orce, privatized companies facing competitive markets have sharply reduced
Besides discriminating between the impacts generated by privatization from
those induced by commercialization or liberalization, it is important to keep in
mind that, due to the variety of economic, social, and political changes that
LDCs suffered in the 1980s, one should be careful to attribute causality solely to
the sale of SOTEs, commercialization of services, or liberalization of markets.
In the last few years the countries studied here have experienced major economic
changes--such as structural adjustment programs, economic liberalization,
decreased inflation, rapid growth of capital markets, new domestic and foreign
direct investments, and repatriation of capital--that may have influenced
outcomes in the telecom sector. For example, it is hard to tell whether the rise in
the value of privatized firms' shares is linked to the change to private ownership
or to the attractiveness and dynamism of the domestic economy, and, in
particular, of the local stock exchange.
Finally, it is important to stress that this is not a theoretical work. It is,
instead, a comparative historical analysis that uses theory to reach a better
understanding of events in each country studied. In this regard, it does not seek
"universal principles," nor does it try to understand historical processes in the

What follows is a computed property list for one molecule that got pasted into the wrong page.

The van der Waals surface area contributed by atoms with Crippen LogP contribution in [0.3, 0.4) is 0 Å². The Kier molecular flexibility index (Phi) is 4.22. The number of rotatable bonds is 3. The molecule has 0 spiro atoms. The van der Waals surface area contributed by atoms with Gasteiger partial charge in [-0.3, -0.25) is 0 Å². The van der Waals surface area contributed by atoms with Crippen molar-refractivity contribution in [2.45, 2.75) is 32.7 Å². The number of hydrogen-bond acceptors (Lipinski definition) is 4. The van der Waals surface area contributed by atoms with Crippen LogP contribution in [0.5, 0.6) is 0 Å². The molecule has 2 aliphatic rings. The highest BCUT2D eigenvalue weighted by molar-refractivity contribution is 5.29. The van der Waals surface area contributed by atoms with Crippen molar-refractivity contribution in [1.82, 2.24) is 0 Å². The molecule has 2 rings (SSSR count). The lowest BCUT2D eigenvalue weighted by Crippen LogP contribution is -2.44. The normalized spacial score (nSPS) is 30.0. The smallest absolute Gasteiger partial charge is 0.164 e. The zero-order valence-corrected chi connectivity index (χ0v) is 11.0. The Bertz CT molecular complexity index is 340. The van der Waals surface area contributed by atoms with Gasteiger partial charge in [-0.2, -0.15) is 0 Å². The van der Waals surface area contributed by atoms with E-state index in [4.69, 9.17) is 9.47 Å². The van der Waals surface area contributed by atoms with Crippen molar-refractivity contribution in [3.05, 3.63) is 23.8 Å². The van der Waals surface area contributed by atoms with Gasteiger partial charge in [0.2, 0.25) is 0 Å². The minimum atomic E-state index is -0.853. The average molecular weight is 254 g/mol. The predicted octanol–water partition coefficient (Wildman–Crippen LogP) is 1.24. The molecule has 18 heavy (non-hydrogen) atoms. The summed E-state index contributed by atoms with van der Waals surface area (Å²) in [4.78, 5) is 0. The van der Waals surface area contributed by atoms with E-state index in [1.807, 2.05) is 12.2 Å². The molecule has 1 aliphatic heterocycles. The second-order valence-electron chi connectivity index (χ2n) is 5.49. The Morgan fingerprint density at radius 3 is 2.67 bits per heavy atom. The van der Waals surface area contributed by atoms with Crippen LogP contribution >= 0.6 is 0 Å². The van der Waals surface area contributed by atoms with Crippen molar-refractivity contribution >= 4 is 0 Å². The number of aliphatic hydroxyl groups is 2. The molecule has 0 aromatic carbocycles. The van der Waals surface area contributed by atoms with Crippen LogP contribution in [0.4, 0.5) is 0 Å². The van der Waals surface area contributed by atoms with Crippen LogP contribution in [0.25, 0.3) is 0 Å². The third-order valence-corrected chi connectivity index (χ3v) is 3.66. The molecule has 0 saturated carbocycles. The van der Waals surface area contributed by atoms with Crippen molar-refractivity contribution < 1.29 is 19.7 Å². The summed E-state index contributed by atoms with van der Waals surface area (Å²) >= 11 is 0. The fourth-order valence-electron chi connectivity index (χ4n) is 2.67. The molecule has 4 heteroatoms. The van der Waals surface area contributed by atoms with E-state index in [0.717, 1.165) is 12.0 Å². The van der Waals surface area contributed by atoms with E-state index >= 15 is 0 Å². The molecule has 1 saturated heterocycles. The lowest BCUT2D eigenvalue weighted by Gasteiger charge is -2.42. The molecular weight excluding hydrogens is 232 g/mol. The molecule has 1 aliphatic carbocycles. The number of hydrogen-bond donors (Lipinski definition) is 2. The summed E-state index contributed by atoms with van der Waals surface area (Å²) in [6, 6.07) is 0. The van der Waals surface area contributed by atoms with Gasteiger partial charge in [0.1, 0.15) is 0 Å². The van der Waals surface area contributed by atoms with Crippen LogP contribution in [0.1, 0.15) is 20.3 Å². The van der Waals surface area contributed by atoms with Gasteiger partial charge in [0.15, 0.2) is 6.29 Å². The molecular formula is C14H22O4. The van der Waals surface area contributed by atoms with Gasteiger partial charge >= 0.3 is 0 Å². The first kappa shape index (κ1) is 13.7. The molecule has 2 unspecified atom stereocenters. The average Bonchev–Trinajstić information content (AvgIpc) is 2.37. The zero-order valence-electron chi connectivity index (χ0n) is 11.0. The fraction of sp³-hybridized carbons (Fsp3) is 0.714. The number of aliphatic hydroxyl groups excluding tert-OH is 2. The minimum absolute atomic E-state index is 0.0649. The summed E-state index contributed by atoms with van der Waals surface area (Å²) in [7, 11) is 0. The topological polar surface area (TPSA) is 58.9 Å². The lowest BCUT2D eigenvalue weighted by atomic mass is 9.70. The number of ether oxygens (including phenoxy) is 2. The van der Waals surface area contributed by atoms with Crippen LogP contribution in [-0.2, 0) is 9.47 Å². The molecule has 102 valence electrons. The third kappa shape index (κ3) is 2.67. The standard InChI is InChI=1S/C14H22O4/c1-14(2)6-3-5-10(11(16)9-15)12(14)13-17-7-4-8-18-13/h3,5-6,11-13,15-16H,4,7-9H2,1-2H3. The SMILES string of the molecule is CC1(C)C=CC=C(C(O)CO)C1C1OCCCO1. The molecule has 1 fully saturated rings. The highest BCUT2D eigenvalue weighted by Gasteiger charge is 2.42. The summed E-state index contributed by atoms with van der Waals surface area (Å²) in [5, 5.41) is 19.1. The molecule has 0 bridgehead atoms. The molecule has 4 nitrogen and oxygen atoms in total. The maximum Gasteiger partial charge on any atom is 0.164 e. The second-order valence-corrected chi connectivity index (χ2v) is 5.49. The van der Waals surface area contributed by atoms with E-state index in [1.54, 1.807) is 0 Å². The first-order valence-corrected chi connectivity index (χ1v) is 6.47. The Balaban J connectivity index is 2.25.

light of neatly designed models. The research, instead, looks for causal
connections that might offer theoretical insights potentially generalizable to other
similar cases across time and space. For these reasons the study relies heavily
on the methodological tools offered by comparative historical analysis.
If we unbundle this measure by country, we find that among the nineteen
countries reported in 1993, telecom service or equipment companies held the first
or second position in thirteen of them--which places the telecom industry in the
top of approximately 70 percent of the reported cases. In the following countries,
for example, the dominant telecommunications carrier is the top company based
on market value: Britain, Spain, New Zealand, Hong Kong, Argentina, Brazil, Chile, Mexico, and Malaysia. In Canada, France, the United States, and Sweden, telecom
equipment suppliers are among the two top companies of the country. Business
Week, 12 July 1993, 52.
The analysis concentrates on the case of Argentina because it offers the
richest material to explore the accuracy of the hypotheses presented in this work. Mexico constitutes the second most important case, and other LDCs are included,
mainly, to test the generalizability of the suggested hypotheses.
This study it is not an assessment of the virtues or defects of telecom
reforms. It does not prescribe any policy for the sector, nor does it judge in any
way the actions of governments. The notions of "success" and "failure" are linked
to the initial goals each government had, and not to the author's personal view of
the process. The work is comparative in nature and is basically concerned with an
explanation of cross-country policy divergence.
Not all LDCs privatized their SOTEs in the same way. Privatization varies
in pattern and scope in each case, and variation of privatization patterns is an event
that should be explored. However, the task of this project is not to explore the
Questia, a part of Gale, Cengage Learning. www.questia.com
Book title: The Political Economy of Telecommunications Reform in Developing Countries:Privatization and Liberalization in Comparative Perspective.
Contributors: Ben A. Petrazzini - Author.
Publisher: Praeger Publishers.
Place of publication: Westport, CT.
Publication year: 1995.
Page number: 9.
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